Contrary to what their most common use would lead you to think,
sudo are not just meant for logging in (or performing actions) as root.
su allows you to switch your identity with that of someone else. For this reason, when you type
su, the system needs to verify that you have the credentials for the target user you're trying to change into.
sudo is a bit different. Using
sudo allows you to run certain (or all, depending on the configuration) commands as someone else. Your own identity is used to determine what types of commands
sudo will run for you under someone else's identity: if you're a trusted user (in the sense that the sysadmin trusts you), you'll be allowed more free rein than, say, an intern. This is why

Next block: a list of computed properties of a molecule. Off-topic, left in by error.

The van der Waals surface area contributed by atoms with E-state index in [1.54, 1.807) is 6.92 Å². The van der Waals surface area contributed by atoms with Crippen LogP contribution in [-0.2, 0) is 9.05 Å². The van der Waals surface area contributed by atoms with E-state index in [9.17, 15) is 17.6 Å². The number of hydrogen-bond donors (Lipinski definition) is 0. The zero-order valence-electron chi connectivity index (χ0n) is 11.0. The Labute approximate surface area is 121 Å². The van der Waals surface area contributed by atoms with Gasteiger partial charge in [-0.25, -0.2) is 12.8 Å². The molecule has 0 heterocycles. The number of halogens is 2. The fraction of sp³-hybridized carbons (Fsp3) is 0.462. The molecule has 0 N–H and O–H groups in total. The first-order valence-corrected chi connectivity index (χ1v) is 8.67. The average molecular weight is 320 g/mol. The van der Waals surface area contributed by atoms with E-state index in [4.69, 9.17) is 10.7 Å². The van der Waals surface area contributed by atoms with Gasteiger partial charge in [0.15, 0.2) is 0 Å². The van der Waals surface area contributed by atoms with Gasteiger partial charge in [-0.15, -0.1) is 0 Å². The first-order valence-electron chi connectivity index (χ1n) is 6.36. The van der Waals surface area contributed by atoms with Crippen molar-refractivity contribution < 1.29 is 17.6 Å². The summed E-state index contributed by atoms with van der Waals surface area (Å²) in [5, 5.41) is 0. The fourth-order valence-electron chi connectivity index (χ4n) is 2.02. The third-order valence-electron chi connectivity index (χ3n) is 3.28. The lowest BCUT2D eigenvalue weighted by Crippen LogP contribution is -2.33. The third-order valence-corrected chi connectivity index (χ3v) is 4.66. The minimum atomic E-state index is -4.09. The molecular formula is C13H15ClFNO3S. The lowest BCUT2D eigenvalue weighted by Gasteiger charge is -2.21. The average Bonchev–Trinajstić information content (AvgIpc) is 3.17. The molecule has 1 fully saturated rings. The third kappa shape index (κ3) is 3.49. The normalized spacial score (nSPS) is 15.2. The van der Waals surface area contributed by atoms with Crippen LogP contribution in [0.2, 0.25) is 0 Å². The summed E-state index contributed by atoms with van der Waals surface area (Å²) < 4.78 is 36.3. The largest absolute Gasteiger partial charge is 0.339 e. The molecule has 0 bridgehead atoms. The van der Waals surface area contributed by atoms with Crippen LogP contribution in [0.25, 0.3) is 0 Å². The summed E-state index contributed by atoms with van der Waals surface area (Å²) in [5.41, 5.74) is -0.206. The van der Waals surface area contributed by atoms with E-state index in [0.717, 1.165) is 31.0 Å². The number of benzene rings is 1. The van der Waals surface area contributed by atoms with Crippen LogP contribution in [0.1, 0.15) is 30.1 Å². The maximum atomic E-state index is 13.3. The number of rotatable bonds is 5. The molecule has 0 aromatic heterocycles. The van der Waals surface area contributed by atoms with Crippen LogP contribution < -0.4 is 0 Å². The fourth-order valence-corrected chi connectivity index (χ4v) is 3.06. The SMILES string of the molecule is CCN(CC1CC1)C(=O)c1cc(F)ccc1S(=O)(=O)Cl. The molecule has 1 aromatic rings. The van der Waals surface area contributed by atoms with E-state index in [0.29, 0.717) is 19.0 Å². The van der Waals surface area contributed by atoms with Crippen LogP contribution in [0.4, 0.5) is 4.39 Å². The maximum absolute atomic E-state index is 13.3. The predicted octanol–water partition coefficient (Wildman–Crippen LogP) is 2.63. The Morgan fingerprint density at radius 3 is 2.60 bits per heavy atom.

sudo needs to verify your own identity rather than that of the target user.
In other words, trying to
su to someone you're not is like attempting to charge your purchases to a stolen credit card while using
sudo is like selling your friend's car by legal proxy.
As for what you were trying to do, just
sudo su root, or even more simply
sudo su and type your regular user password. This would roughly amount to replacing your friend's credit card credentials with your own using the legal proxy they gave you :). It of course assumes the
sudo configuration allows you to run
su with escalated privileges.
Also, systems that come pre-configured with
sudo access typically have the root account disabled (no root password), you can enable that using the
passwd command after becoming root via